Commentary

Warning could mean (Chinese) soccer bubble is about to burst

Wild spending by Chinese Super League clubs -- including massive deals for Oscar and Carlos Tevez by rival Shanghai clubs -- has to stop.

That warning isn't coming from European officials, fearful of the inflationary pressure on transfer fees and salaries, but from the Chinese Sports General Administration, which issued a statement on Thursday that it will “regulate and restrain high-priced signings, and make reasonable restrictions on players’ high incomes."

The statement accusing clubs of "burning money" comes a month after an editorial by the ruling Communist Party’s official newspaper, the People’s Daily, critical of the spending by Super League clubs on foreign players and coaches had reached almost $500 million.

The irony, of course, is that the boom was triggered when Chinese president Xi Jinping, a big soccer fan, supported efforts to transform the country into great soccer power. At the grassroots level, that has meant the investment of huge sums in soccer schools. But national and internationally, Chinese investors have been encouraged to center their sports and entertainment portfolios on soccer properties.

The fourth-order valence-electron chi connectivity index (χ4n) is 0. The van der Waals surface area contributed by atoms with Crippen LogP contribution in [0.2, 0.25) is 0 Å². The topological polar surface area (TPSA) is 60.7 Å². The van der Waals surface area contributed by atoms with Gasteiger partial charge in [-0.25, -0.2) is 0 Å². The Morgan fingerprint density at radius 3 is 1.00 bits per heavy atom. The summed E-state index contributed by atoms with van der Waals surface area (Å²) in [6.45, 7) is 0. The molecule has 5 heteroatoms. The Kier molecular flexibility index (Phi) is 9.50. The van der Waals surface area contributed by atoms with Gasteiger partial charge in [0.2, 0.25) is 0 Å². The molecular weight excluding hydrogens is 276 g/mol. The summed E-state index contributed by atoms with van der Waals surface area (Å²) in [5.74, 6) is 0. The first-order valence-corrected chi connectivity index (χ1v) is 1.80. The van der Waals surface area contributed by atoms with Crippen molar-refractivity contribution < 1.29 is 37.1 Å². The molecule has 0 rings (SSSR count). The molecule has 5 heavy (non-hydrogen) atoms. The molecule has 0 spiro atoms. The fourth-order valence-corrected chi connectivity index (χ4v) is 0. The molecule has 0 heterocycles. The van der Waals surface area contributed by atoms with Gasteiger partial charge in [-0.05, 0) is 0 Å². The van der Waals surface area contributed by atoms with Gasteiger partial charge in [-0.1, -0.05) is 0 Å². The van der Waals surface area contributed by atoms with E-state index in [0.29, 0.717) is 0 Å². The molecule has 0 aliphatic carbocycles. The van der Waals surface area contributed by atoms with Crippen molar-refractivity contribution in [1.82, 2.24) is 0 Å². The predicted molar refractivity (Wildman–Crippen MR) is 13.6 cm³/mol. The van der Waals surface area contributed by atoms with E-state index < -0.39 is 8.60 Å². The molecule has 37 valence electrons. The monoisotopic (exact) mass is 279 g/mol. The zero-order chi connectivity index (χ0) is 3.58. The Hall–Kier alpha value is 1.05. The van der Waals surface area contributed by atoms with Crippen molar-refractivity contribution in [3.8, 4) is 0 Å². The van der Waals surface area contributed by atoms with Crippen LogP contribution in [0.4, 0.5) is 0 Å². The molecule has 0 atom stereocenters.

Reuters quoted an unnamed official as saying concerns were centered on "large scale overseas acquisitions, the grave phenomenon of clubs burning money, salaries that are too high for foreign players, not attaching importance to youth training, and only emphasizing short-term achievements and neglecting long-term development."

To attack the problem, the Sports General Administration is looking at imposing caps on transfer fees and limit fees paid to agents and brokers for facilitating agreements -- wasted money it wants directed to youth development.

Bloomberg also reported that the Sports General Administration's warning isn't just limited to domestic spending, suggesting it will take aim at overseas soccer spending.

What European clubs gain from an easing of the inflationary pressure on salaries and transfer fees might be offset by reduced Chinese investment in struggling European clubs that has been termed "a blessing."

Chinese investors have bought or attempted to buy majority or minority positions in a host of European clubs, including Manchester City, Inter Milan, AC Milan and Atletico Madrid.

Lyon's acquisition of Alex Morgan coincided with a deal club president Jean-Michel Aulas reached with China's IDG Capital to invest 100 million euros ($120 million) into Lyon in return for a 20 percent interest in the club.

Investment in smaller European clubs has come as a lifesaver, allowing them to pay off or restructure debt. Without it, the soccer bubble economy could burst.
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